WHAT APPEARS TO BE


If you’re average, there’s one person on your team that causes your teeth to grind and your head to hurt just behind the eyes. You attempt to “like” most people by always putting your best foot forward. But this guy — the one who blows it for the team — is a Doofus. He’s the one person who leaves you questioning the hiring practices of your organization (and on some days inspires you to update your resume).

 

Something’s got to change.

 

WHAT MIGHT BE


How does the average person lead in a situation like this? First, they create an ‘alliance of misery,’ meaning they recruit people to dislike the person in question just as much as they do. This is happening in those negative bitch sessions around the water cooler, the rolled eyes in the conference room, and the “See what I mean?” questions on cell phones on the drive home.

 

Another common strategy to overcome the nuisance of the Doofus: ignore him. Act like he’s not there. Don’t return emails. Try to make him look bad. Walk by him in the parking lot without even a head nod. Only use one-word sentences with him.

 

(Reader poll: what percentage of people use the above strategies? Comment and tell me if you are guilty of the above and similar methods or not guilty.)


When I try the above methods I remind myself that I also used such tactics when I was in seventh grade. I then cringe, realizing my leadership strategies have not evolved.

 

WHAT CAN BE


Imagine you have a ticket in your pocket. As long as you hold this ticket, you get to live your life on a roll. Now, imagine that you run into Mr. Doofus, the jerk, and because he alters your emotional state, and therefore your behavior, you give him your ticket.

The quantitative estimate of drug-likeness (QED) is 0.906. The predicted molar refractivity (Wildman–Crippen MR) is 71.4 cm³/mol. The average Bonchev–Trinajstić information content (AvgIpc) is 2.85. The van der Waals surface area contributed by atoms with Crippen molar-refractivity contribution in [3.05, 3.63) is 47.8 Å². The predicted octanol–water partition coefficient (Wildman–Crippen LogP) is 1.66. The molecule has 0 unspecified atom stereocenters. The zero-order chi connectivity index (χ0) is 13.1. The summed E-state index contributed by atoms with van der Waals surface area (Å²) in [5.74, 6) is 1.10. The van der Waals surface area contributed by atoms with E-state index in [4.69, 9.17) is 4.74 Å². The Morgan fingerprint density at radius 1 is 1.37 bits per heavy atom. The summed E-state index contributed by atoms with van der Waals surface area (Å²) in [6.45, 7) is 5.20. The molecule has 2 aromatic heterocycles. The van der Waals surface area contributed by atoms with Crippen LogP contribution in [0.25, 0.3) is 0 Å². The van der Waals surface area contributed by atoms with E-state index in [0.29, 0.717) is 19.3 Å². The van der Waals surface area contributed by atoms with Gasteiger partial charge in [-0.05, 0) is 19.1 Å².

How much sense does it make that you are no longer on a roll? How much sense does it make that you let him have that sort of control over you?

 

Leadership will never be accomplished if we don’t lead ourselves first. We all have three options: 1) we can continue to see the person as a Doofus (no change); 2) we can take control back and walk away thinking “the jerk has nothing on me” (a mere illusion and guarantee of bad things to come); or 3) we can control ourselves and move the relationship (and results) forward.

 

Here are four steps to achieve the third option:

 
1. Accept him. He is who he is and does what he does. As of yet, no one made us God.

 

2. When in his presence ask yourself, “Am I living out of my values in this moment?”

 

3. Take responsibility. He is not managing your emotions, you are. You are the person thinking and feeling for yourself.

 

4. Rise above. Take a moment to focus on the characteristics of this person that you do admire, appreciate or like.

 

    Step #4 above is not easy, but then again, neither is leadership. If you want to stand out, you can’t be average.

     

    What is the difference between what “might be” and what “can be”?  You decide.


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